The Sun Rises on a revealing new Monet Exhibition
published on 26 June 2017 in Exhibitions & Museum
A new Monet exhibition tells the fascinating story of the artist’s masterpiece ‘Impression, Soleil Levant’ (Impression Sunrise) at the Musée Marmottan Monet, until January 18th, 2015. Using topographical, astronomical and meteorological data and much painstaking research, the secrets behind this key work of the Impressionist movement have been revealed.
Creating an Impression; Monet’s groundbreaking Masterpiece
Claude Monet’s ‘Impression, Soleil Levant’, a painting of the harbor at Le Havre, is the work that gave its name to the Impressionist Movement. Although paintings embodying Impressionist concepts and techniques had been created prior to this 1872 work, this was the one that prompted the art critic Louis Leroy to coin the term.
Since it was first exhibited to the public in 1874 ‘Impression, Soleil Levant’ has become shrouded in mystery. Doubts were cast as to its year of origin and even whether it depicted a sunrise or a sunset.
Recent researches by French and American teams have sought to clarify the matter once and for all. Using the position of the sun as shown in the painting, along with the sea level and tidal conditions, the view from Claude Monet’s hotel window and even the wind direction as depicted by rising smoke depicted in the scene, experts have determined the exact time and place when ‘Impression, Soleil Levant’ was created.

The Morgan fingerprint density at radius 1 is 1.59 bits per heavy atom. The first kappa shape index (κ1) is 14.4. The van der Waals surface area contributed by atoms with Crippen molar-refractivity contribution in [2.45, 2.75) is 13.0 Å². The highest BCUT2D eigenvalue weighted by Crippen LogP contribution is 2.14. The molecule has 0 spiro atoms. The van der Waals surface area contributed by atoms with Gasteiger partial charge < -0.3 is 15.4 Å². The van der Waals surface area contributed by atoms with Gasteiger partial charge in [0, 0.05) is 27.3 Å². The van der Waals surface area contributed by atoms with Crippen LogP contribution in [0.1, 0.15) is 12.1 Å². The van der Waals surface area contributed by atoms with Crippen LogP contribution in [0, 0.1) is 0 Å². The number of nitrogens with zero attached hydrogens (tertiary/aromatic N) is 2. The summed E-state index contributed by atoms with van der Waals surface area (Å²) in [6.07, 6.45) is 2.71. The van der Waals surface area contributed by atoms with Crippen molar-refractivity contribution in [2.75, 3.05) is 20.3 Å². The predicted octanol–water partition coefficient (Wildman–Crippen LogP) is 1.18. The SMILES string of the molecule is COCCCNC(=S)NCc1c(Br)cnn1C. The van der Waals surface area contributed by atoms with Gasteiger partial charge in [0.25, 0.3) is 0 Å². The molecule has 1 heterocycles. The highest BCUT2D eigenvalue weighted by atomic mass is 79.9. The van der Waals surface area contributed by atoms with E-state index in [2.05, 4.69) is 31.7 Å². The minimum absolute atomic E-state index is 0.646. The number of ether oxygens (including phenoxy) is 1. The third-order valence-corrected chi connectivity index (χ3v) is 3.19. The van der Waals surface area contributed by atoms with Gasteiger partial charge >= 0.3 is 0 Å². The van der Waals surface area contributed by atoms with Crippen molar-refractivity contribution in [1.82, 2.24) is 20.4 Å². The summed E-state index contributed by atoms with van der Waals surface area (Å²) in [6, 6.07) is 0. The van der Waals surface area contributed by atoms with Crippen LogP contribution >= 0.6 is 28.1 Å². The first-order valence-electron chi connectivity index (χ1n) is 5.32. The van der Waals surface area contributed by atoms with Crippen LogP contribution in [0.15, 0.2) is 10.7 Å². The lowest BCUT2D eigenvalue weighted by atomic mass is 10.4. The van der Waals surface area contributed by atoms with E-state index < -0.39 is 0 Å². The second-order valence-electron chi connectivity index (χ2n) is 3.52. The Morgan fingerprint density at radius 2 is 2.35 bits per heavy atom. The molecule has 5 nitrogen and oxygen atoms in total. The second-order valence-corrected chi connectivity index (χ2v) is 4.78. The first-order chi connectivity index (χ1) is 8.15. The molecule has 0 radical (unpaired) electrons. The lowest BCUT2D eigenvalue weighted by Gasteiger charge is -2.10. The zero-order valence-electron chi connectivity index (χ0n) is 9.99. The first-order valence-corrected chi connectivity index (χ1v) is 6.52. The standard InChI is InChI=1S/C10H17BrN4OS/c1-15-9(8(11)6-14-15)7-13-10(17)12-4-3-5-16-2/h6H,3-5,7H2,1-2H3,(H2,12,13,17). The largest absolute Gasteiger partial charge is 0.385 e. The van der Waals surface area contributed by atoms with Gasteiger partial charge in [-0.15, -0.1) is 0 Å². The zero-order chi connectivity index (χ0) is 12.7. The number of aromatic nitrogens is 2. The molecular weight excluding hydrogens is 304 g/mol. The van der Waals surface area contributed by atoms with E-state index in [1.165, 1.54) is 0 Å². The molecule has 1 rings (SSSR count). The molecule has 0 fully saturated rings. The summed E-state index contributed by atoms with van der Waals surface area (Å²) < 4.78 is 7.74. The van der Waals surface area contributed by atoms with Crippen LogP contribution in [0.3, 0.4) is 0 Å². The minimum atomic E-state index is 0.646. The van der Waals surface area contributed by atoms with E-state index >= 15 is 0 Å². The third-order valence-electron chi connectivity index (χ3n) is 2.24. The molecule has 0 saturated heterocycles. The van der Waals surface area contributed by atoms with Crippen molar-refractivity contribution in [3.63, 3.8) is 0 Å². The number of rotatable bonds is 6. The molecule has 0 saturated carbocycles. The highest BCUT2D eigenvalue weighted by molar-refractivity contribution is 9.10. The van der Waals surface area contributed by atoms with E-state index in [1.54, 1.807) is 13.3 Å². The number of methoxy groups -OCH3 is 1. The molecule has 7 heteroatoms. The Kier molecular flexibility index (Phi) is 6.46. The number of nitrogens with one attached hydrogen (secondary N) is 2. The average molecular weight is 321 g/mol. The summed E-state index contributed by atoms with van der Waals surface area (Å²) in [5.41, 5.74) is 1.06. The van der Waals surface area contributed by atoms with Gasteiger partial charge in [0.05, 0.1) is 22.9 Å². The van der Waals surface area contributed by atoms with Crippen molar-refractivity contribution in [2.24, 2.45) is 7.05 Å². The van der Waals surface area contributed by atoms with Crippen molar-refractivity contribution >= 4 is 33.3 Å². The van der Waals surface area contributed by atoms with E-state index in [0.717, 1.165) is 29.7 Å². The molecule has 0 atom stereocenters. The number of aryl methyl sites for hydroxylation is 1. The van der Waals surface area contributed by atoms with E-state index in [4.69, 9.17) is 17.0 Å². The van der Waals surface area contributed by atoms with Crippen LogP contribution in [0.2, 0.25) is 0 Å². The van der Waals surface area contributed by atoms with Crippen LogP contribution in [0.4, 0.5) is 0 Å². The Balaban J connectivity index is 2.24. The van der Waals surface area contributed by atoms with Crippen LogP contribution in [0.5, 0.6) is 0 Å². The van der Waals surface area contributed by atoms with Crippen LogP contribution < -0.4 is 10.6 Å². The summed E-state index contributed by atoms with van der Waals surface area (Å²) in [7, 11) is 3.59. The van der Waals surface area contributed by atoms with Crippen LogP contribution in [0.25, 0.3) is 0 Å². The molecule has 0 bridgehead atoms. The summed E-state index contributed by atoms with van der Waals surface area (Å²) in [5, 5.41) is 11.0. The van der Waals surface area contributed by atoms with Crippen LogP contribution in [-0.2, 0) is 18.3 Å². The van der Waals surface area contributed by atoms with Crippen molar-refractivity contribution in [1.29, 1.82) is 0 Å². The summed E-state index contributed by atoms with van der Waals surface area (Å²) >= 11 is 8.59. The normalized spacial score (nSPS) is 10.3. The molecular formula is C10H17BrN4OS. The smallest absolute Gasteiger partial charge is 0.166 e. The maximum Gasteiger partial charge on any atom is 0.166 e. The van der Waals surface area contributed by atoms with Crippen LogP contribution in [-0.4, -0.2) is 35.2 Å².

This is the subject of the new temporary exhibition at the Musée Marmottan Monet. The photographs, documents and other data used by the researchers have been assembled to tell the entire story of the making of a masterpiece, allowing the time of the birth of Impressionism to be known almost to the minute.
Picture copyright holder : Claude Monet, Impression, soleil levant (Impression Sunrise), 1872, oil paints on canvas, 50×65cm, Paris, Marmottan Monet museum, gift Victorine et Eugène Donop de Monchy, 1940 © Christian Baraja
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